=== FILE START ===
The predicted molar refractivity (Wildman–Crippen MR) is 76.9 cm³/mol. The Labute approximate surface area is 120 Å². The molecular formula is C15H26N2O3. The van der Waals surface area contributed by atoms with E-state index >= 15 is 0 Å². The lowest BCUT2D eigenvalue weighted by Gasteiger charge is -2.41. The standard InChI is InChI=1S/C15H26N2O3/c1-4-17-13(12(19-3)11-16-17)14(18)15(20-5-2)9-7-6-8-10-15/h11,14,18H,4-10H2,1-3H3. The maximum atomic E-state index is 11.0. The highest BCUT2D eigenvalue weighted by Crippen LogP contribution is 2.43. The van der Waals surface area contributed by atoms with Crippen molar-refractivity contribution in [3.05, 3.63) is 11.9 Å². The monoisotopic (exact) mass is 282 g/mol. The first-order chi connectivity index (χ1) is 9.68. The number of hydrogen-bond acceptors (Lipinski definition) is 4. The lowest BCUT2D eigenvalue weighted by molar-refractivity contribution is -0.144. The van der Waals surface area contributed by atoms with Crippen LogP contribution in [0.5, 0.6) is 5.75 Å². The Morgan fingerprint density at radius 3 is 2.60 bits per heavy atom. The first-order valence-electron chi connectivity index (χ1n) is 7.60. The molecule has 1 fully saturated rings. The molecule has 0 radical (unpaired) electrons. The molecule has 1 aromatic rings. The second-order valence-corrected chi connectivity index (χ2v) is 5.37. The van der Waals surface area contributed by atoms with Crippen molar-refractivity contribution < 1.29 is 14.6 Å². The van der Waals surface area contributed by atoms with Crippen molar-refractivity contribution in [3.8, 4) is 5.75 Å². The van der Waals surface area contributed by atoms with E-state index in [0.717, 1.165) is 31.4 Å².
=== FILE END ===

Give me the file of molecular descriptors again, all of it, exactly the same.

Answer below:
The predicted molar refractivity (Wildman–Crippen MR) is 76.9 cm³/mol. The Labute approximate surface area is 120 Å². The molecular formula is C15H26N2O3. The van der Waals surface area contributed by atoms with E-state index >= 15 is 0 Å². The lowest BCUT2D eigenvalue weighted by Gasteiger charge is -2.41. The standard InChI is InChI=1S/C15H26N2O3/c1-4-17-13(12(19-3)11-16-17)14(18)15(20-5-2)9-7-6-8-10-15/h11,14,18H,4-10H2,1-3H3. The maximum atomic E-state index is 11.0. The highest BCUT2D eigenvalue weighted by Crippen LogP contribution is 2.43. The van der Waals surface area contributed by atoms with Crippen molar-refractivity contribution in [3.05, 3.63) is 11.9 Å². The monoisotopic (exact) mass is 282 g/mol. The first-order chi connectivity index (χ1) is 9.68. The number of hydrogen-bond acceptors (Lipinski definition) is 4. The lowest BCUT2D eigenvalue weighted by molar-refractivity contribution is -0.144. The van der Waals surface area contributed by atoms with Crippen LogP contribution in [0.5, 0.6) is 5.75 Å². The Morgan fingerprint density at radius 3 is 2.60 bits per heavy atom. The first-order valence-electron chi connectivity index (χ1n) is 7.60. The molecule has 1 fully saturated rings. The molecule has 0 radical (unpaired) electrons. The molecule has 1 aromatic rings. The second-order valence-corrected chi connectivity index (χ2v) is 5.37. The van der Waals surface area contributed by atoms with Crippen molar-refractivity contribution < 1.29 is 14.6 Å². The van der Waals surface area contributed by atoms with Crippen molar-refractivity contribution in [3.8, 4) is 5.75 Å². The van der Waals surface area contributed by atoms with E-state index in [0.717, 1.165) is 31.4 Å².